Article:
Handbook of U.S. Environmental Policy
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Handbook of U.S. Environmental Policy

Edited by David M. Konisky

A comprehensive analysis of diverse areas of scholarly research on U.S. environmental policy and politics, this Handbook looks at the key ideas, theoretical frameworks, empirical findings and methodological approaches to the topic. Leading environmental policy scholars emphasize areas of emerging research and opportunities for future enquiry.
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Chapter 11: Interest groups in environmental policy: navigating rocky political terrain

Melissa K. Merry

Abstract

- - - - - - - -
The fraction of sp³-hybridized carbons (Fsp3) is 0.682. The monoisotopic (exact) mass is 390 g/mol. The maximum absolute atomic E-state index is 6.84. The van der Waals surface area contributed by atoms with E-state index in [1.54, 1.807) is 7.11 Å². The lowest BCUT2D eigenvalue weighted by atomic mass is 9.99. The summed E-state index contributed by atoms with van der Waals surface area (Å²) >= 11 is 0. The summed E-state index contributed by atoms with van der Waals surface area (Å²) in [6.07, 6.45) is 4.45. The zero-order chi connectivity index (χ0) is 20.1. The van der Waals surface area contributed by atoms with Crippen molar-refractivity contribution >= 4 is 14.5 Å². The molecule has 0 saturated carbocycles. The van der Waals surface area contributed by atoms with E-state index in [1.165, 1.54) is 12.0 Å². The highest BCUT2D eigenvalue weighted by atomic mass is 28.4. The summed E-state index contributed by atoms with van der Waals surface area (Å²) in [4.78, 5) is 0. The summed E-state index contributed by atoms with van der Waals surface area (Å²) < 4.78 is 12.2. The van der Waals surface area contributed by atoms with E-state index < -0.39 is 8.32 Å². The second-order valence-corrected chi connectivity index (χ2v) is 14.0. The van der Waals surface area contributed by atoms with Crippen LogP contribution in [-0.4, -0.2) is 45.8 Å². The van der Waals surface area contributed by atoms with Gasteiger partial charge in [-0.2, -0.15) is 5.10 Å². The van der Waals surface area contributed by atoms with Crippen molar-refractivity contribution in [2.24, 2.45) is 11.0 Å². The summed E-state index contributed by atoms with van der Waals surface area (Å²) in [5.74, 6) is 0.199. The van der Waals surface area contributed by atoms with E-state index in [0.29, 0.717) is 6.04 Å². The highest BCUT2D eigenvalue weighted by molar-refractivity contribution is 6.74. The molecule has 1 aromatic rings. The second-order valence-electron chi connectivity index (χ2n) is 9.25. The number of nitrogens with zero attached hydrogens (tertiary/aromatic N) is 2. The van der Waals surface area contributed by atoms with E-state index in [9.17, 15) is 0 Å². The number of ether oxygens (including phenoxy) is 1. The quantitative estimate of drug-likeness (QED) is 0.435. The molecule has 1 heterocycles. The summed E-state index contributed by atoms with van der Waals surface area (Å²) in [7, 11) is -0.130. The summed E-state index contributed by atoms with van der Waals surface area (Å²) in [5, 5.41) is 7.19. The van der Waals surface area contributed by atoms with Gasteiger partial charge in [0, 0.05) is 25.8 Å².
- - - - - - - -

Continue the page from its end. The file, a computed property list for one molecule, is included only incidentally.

Interest groups play an important role in shaping U.S. environmental policy, although their influence depends on various factors, including groups’ strategic choices with respect to lobbying, relationships with non-state actors, venue selection, and involvement in elections. As groups seek to address pressing issues such as climate change, they must confront deepening partisan polarization and a sophisticated climate change denial movement. At the same time, technological and generational shifts present unique opportunities. In particular, the Internet has facilitated the formation of several new environmental groups, and Millennial (and younger) voters are increasingly concerned about environmental issues and supportive of environmental regulation. Future research should examine the impacts of environmental groups’ involvement in elections and their efforts to shape public opinion through framing. Data gathered through online survey experiments and groups’ communications on social media can shed light on the effectiveness of their communication strategies.

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